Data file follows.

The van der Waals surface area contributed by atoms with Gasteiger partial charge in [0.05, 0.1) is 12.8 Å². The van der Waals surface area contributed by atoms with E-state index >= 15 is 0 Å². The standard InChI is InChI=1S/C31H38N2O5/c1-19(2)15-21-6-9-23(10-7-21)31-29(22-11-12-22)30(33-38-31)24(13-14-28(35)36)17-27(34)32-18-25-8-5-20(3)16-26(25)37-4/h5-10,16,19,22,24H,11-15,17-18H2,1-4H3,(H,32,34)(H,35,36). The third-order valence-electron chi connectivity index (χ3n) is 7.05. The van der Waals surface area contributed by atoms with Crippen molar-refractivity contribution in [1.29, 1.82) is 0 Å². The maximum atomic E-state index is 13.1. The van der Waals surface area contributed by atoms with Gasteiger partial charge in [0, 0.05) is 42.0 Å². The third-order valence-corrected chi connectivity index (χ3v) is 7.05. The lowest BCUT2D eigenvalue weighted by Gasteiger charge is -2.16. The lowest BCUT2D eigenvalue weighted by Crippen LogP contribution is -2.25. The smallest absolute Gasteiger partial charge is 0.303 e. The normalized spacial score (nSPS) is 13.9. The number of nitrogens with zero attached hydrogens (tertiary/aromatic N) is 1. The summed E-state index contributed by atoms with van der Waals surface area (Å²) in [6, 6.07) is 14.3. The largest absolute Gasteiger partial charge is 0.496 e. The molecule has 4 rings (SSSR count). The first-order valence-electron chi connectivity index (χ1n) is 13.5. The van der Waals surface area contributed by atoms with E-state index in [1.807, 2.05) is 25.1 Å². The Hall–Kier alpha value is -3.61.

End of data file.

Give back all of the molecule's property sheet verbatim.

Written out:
The van der Waals surface area contributed by atoms with Gasteiger partial charge in [0.05, 0.1) is 12.8 Å². The van der Waals surface area contributed by atoms with E-state index >= 15 is 0 Å². The standard InChI is InChI=1S/C31H38N2O5/c1-19(2)15-21-6-9-23(10-7-21)31-29(22-11-12-22)30(33-38-31)24(13-14-28(35)36)17-27(34)32-18-25-8-5-20(3)16-26(25)37-4/h5-10,16,19,22,24H,11-15,17-18H2,1-4H3,(H,32,34)(H,35,36). The third-order valence-electron chi connectivity index (χ3n) is 7.05. The van der Waals surface area contributed by atoms with Crippen molar-refractivity contribution in [1.29, 1.82) is 0 Å². The maximum atomic E-state index is 13.1. The van der Waals surface area contributed by atoms with Gasteiger partial charge in [0, 0.05) is 42.0 Å². The third-order valence-corrected chi connectivity index (χ3v) is 7.05. The lowest BCUT2D eigenvalue weighted by Gasteiger charge is -2.16. The lowest BCUT2D eigenvalue weighted by Crippen LogP contribution is -2.25. The smallest absolute Gasteiger partial charge is 0.303 e. The normalized spacial score (nSPS) is 13.9. The number of nitrogens with zero attached hydrogens (tertiary/aromatic N) is 1. The summed E-state index contributed by atoms with van der Waals surface area (Å²) in [6, 6.07) is 14.3. The largest absolute Gasteiger partial charge is 0.496 e. The molecule has 4 rings (SSSR count). The first-order valence-electron chi connectivity index (χ1n) is 13.5. The van der Waals surface area contributed by atoms with E-state index in [1.807, 2.05) is 25.1 Å². The Hall–Kier alpha value is -3.61.